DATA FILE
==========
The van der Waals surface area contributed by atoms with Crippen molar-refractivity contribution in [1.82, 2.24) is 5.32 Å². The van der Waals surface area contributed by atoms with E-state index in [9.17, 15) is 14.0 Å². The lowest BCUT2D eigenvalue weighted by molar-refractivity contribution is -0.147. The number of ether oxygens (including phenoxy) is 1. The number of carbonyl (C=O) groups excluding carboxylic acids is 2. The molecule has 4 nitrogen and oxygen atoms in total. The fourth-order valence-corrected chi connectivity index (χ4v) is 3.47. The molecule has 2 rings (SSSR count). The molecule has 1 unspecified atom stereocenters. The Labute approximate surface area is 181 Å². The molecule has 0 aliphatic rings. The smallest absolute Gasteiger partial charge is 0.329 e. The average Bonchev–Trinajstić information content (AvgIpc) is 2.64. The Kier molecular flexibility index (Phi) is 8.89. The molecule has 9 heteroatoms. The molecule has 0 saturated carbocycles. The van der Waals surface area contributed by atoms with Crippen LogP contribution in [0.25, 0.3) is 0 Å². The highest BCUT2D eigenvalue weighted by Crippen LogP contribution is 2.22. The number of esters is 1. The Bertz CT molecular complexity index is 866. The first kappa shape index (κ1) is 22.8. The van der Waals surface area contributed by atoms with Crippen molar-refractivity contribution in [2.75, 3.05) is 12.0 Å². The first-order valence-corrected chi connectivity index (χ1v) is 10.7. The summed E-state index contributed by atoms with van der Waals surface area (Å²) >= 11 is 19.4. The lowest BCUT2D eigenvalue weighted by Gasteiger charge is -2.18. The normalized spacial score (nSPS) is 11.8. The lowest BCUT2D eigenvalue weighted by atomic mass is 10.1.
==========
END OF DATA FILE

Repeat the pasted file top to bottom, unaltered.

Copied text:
The van der Waals surface area contributed by atoms with Crippen molar-refractivity contribution in [1.82, 2.24) is 5.32 Å². The van der Waals surface area contributed by atoms with E-state index in [9.17, 15) is 14.0 Å². The lowest BCUT2D eigenvalue weighted by molar-refractivity contribution is -0.147. The number of ether oxygens (including phenoxy) is 1. The number of carbonyl (C=O) groups excluding carboxylic acids is 2. The molecule has 4 nitrogen and oxygen atoms in total. The fourth-order valence-corrected chi connectivity index (χ4v) is 3.47. The molecule has 2 rings (SSSR count). The molecule has 1 unspecified atom stereocenters. The Labute approximate surface area is 181 Å². The molecule has 0 aliphatic rings. The smallest absolute Gasteiger partial charge is 0.329 e. The average Bonchev–Trinajstić information content (AvgIpc) is 2.64. The Kier molecular flexibility index (Phi) is 8.89. The molecule has 9 heteroatoms. The molecule has 0 saturated carbocycles. The van der Waals surface area contributed by atoms with Crippen LogP contribution in [0.25, 0.3) is 0 Å². The highest BCUT2D eigenvalue weighted by Crippen LogP contribution is 2.22. The number of esters is 1. The Bertz CT molecular complexity index is 866. The first kappa shape index (κ1) is 22.8. The van der Waals surface area contributed by atoms with Crippen molar-refractivity contribution in [2.75, 3.05) is 12.0 Å². The first-order valence-corrected chi connectivity index (χ1v) is 10.7. The summed E-state index contributed by atoms with van der Waals surface area (Å²) >= 11 is 19.4. The lowest BCUT2D eigenvalue weighted by Gasteiger charge is -2.18. The normalized spacial score (nSPS) is 11.8. The lowest BCUT2D eigenvalue weighted by atomic mass is 10.1.